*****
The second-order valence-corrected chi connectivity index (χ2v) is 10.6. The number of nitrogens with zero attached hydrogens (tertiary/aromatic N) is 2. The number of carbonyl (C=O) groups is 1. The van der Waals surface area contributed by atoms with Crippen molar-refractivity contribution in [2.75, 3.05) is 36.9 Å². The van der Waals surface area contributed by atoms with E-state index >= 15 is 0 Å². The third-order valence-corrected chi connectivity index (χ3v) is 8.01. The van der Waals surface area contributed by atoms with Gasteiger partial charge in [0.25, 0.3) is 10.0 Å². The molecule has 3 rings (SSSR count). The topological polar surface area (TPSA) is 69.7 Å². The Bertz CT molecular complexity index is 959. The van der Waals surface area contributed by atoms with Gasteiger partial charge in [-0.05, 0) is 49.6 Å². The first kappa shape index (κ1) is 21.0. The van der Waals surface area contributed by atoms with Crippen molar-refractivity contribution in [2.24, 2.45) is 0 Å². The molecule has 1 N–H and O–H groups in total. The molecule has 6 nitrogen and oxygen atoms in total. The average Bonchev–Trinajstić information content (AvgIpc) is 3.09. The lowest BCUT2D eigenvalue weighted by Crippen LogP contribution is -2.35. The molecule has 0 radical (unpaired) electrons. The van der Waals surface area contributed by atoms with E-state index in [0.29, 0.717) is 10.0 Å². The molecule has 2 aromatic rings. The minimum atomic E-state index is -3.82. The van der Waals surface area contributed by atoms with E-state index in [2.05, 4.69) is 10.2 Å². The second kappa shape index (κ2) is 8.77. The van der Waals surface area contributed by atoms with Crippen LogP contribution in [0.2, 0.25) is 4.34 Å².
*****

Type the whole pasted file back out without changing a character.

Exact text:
The second-order valence-corrected chi connectivity index (χ2v) is 10.6. The number of nitrogens with zero attached hydrogens (tertiary/aromatic N) is 2. The number of carbonyl (C=O) groups is 1. The van der Waals surface area contributed by atoms with Crippen molar-refractivity contribution in [2.75, 3.05) is 36.9 Å². The van der Waals surface area contributed by atoms with E-state index >= 15 is 0 Å². The third-order valence-corrected chi connectivity index (χ3v) is 8.01. The van der Waals surface area contributed by atoms with Gasteiger partial charge in [0.25, 0.3) is 10.0 Å². The molecule has 3 rings (SSSR count). The topological polar surface area (TPSA) is 69.7 Å². The Bertz CT molecular complexity index is 959. The van der Waals surface area contributed by atoms with Gasteiger partial charge in [-0.05, 0) is 49.6 Å². The first kappa shape index (κ1) is 21.0. The van der Waals surface area contributed by atoms with Crippen molar-refractivity contribution in [2.24, 2.45) is 0 Å². The molecule has 1 N–H and O–H groups in total. The molecule has 6 nitrogen and oxygen atoms in total. The average Bonchev–Trinajstić information content (AvgIpc) is 3.09. The lowest BCUT2D eigenvalue weighted by Crippen LogP contribution is -2.35. The molecule has 0 radical (unpaired) electrons. The van der Waals surface area contributed by atoms with E-state index in [0.29, 0.717) is 10.0 Å². The molecule has 2 aromatic rings. The minimum atomic E-state index is -3.82. The van der Waals surface area contributed by atoms with E-state index in [2.05, 4.69) is 10.2 Å². The second kappa shape index (κ2) is 8.77. The van der Waals surface area contributed by atoms with Crippen LogP contribution in [0.2, 0.25) is 4.34 Å².